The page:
Friday, June 12, 2015

Culture and Missions... Don't get caught with your pants down on your mountaintop moment!


noun cul·ture \ˈkəl-chər\ 
     1. The beliefs, customs, arts, etc., of a particular society, group, place, or time
     2. A particular society that has its own beliefs, ways of life, art, etc.

Few things in long term cross cultural missionary work or service are, or should be as important as culture. The moment we cross a border we are entering into another culture, that essentially has, another culture.

culture, mexico, Oaxaca, missions, short-term missions

Sadly, in my experience in the field, and within personal relationships with hundreds of missionaries [both long and short term] and pastors, the understanding of local cultures and mores takes a back seat to all the other things that are believed to more important.

Recently a group of tourists in Malaysia was hiking on Mount Kinabalu. One of the members of the group decided to issue a challenge to the others. Who could strip and stay naked the longest on the cold mountain top. Despite pleas from their guide to not do so, the group was soon buck naked on the mountain top. You can read about it here.

What they didn't understand was that this particular mountain is considered to be sacred ground by many locals. That lead to arrests after an earthquake hit the region, killing 18 other climbers. The people who stripped, the Deputy Chief Minister said, had disrespected the mountain by posing naked, thus causing the earthquake.

Now, we can argue all day whether or not their nakidity had anything to do with the earthquake, but that misses the point. If the travelers had understood the culture, or had listened to and respected the advice of their guide, they would not have been arrested and facing a host of charges and fines.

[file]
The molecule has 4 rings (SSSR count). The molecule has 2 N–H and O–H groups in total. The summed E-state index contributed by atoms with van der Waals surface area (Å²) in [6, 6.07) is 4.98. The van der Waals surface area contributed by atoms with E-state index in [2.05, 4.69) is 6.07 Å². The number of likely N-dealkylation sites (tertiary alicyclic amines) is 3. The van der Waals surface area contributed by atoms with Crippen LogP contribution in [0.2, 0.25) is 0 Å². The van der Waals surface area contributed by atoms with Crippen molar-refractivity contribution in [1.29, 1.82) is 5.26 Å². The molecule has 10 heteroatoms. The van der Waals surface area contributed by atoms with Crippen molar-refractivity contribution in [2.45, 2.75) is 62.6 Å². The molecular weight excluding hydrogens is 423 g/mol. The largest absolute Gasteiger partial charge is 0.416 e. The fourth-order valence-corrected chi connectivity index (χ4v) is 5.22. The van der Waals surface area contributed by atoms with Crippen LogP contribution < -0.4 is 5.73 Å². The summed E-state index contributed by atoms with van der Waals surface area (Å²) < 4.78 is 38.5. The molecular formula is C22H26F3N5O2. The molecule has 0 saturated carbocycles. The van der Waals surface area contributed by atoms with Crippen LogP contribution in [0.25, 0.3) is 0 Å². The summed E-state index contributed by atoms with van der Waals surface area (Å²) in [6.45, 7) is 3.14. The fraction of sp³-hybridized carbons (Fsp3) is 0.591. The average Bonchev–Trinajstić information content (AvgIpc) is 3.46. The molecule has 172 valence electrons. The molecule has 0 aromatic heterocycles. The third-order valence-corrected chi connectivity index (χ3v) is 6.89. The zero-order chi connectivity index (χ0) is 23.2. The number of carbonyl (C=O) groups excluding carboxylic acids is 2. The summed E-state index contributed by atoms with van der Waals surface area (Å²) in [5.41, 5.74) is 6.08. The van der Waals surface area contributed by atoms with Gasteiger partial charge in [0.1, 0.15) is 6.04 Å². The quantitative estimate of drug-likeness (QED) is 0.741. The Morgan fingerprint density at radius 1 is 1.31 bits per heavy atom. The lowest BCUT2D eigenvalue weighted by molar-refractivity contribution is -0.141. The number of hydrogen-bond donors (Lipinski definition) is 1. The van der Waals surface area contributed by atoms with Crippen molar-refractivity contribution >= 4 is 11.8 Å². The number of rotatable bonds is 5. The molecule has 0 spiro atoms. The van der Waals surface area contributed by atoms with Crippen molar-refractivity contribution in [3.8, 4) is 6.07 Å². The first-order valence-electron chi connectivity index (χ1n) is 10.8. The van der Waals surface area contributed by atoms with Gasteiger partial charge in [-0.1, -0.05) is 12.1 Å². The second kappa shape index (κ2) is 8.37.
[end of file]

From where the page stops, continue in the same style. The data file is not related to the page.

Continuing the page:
One of the hallmarks of Adventures in Life has always been our desire to learn, and give others the opportunity to learn about the culture of the people they are serving.

Short term missions, mission trips, culture, Mexico, Guadalajara
The Cathedral of Guadalajara

Years ago, on our first mission in Guadalajara AIL Ministry Co-founder Grady Martine and I took our team to the Cathedral of Guadalajara. As we toured the cathedral and walked on what for many people from Guadalajara was sacred ground,  one of our team members came up to me.

"Dave" he asked, "why are we wasting time here when we could be outside witnessing and saving these people?"

That attitude, that any time spent learning about the culture, is time taken away from "real" Gospel work, in my opinion, tells locals that their culture has no value. It is a prideful attitude that hurts, and ultimately builds barriers to the types of relationships we need to share about Jesus.

Chances are you will not find yourself in a situation like that group of tourists in Malaysia. But a refusal to learn the culture of the people you are called to serve, can render you just as clueless as they were, and negatively impact your Gospel mission.

When you understand the culture of people you are trying to serve, whether they live across town, or on the other side of the globe, you will be a better witness and ambassador for Jesus.

Think about it.

Want more info? Check out the resources from Dr. David Livermore on Cultural Intelligence, or CG.

Friday, June 05, 2015

Mission and Ministry, Just Like a Great Rack of Ribs, is Best When it's Done Slow...

If you’re a barbecue lover, you know slow is good.

Few things make your mouth water like a rack of ribs that’s been slow roasted for hours over a low heat. Just the thought of it has me wondering if I can pull something like that off here in Oaxaca, Mexico, where I serve.